Anchises


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Related to Anchises: Ascanius

Anchises

(ănkī`sēz), in Greek mythology, member of the ruling family of Troy; father of Aeneas by Aphrodite. When Anchises boasted of the goddess's love, Zeus crippled or, in some versions of the legend, blinded him. When Troy fell, Aeneas rescued his father in a scene often depicted by later painters, including Bernini. In some legends, Anchises and his wife later founded Venice or Padua.

Anchises

blinded by lightning. [Gk. Myth.: Walsh Classical, 22]

Anchises

Trojan prince; crippled for boasting of intimacy with Aphrodite. [Gk. Myth.: Zimmerman, 22]
References in periodicals archive ?
Spellings such as Anquises for Anchises were likewise impossible.
A key moment in the Aeneid (viewed propagandistically as Virgil's endeavor to link the glories of Troy to Augustan Rome) is the prophecy by Aeneas' father Anchises in Book Six: 'the stern decrees of Fate' that dictate that he would die for 'the land of Romulus' (Virgil, 2008: 211).
In the sixth book of his Aeneid, Virgil recounts Aeneas's descent into the underworld and his interview with his father Anchises, a dialogue that becomes a narrative (prophetic from Aeneas's perspective, historical from Virgil's) of the events occurring between the mythical life of Aeneas's son Iulus and the historical age of Augustus.
For Aeneas holds no traditional chariot race at the funeral games for his father Anchises and never fights either from a chariot or on horseback in the Aeneid as all his major opponents in Italy do.
Although in classical and later culture the Virgilian emblem of Aeneas bearing his father Anchises on his back as he escapes the ruins of Troy became a notable encapsulation of patriarchal dedication to patrilineal duty and inheritance, Aeneas's self-effacing and self-immobilizing gestures before the statue of Priam in Marlowe both shock his companions and underline a desperate psychological need, even abject weakness.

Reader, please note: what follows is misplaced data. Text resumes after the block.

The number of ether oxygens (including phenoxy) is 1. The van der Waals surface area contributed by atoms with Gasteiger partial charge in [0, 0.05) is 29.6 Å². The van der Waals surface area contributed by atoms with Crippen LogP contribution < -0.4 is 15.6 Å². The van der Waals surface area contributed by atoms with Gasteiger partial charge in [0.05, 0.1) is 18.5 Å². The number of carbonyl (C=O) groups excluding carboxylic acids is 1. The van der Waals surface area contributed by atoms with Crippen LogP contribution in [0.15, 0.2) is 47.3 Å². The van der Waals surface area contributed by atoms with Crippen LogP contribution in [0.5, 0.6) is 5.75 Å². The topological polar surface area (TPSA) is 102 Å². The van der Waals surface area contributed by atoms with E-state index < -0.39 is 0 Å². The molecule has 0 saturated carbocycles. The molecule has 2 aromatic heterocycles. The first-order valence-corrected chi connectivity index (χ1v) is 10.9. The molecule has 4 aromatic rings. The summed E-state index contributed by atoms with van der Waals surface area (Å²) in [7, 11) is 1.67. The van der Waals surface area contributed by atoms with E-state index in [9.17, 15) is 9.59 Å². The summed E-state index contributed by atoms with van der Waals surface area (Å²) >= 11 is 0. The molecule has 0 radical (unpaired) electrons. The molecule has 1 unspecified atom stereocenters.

This type of action is what is made possible for Aeneas through the prophetic revelation of the goal of history, vouchsafed by Anchises to his son in Book VI, and it is ratified in the ekphrastic revelation on the shield procured for Aeneas by his mother in Book VIII.
There he meets his father, Anchises, who proceeds to give him a grand tour that ranges from the mythical past to the historical present, explaining to him not only the economy of reincarnation, but displaying for him the entire history of Rome, the city that Aeneas has not yet founded, from the reign of the hero's posthumous son Silvius to the untimely death of Marcellus, the nephew of Augustus, the ruler of Rome in Virgil's time.
Appropriately, the first is a passage from Book VI, in which Anchises, Aeneas' father, explains to Aeneas why the spirits of the Underworld return to their bodies.
Anderson proposes that Anchises intends for his parade of distinguished Romans to persuade Aeneas that life is worth living (60-61).
Look back to the Tabula Capitolina, and we find a striking iconographic motif at its compositional centre: Aeneas--the mythical founding father of Rome--is shown with his own father Anchises and son Ascanius (this particular schema was very famous in Rome, serving as a sort of 'logo' for Augustus' principate).
Following the Enlightenment and the growth of a meliorist, progressive sensibility, the believers in a just war seem inspired by the Virgilian outlook that fate, as well as the violence and unspeakable (infandum) cruelties incarnate in war, can be transcended by the eventual triumph of reason, rational order, and peace, as Anchises described Rome's future to his son Aeneas in the Aeneid: the rulers must remember "to impose the habit of peace, to be merciful to the vanquished, and to overcome the mighty" (Commager 8-9).
In the Underworld Anchises has set a new ethical paradigm for the behaviour of a conquering hero towards his defeated foe (Putnam 2011:106).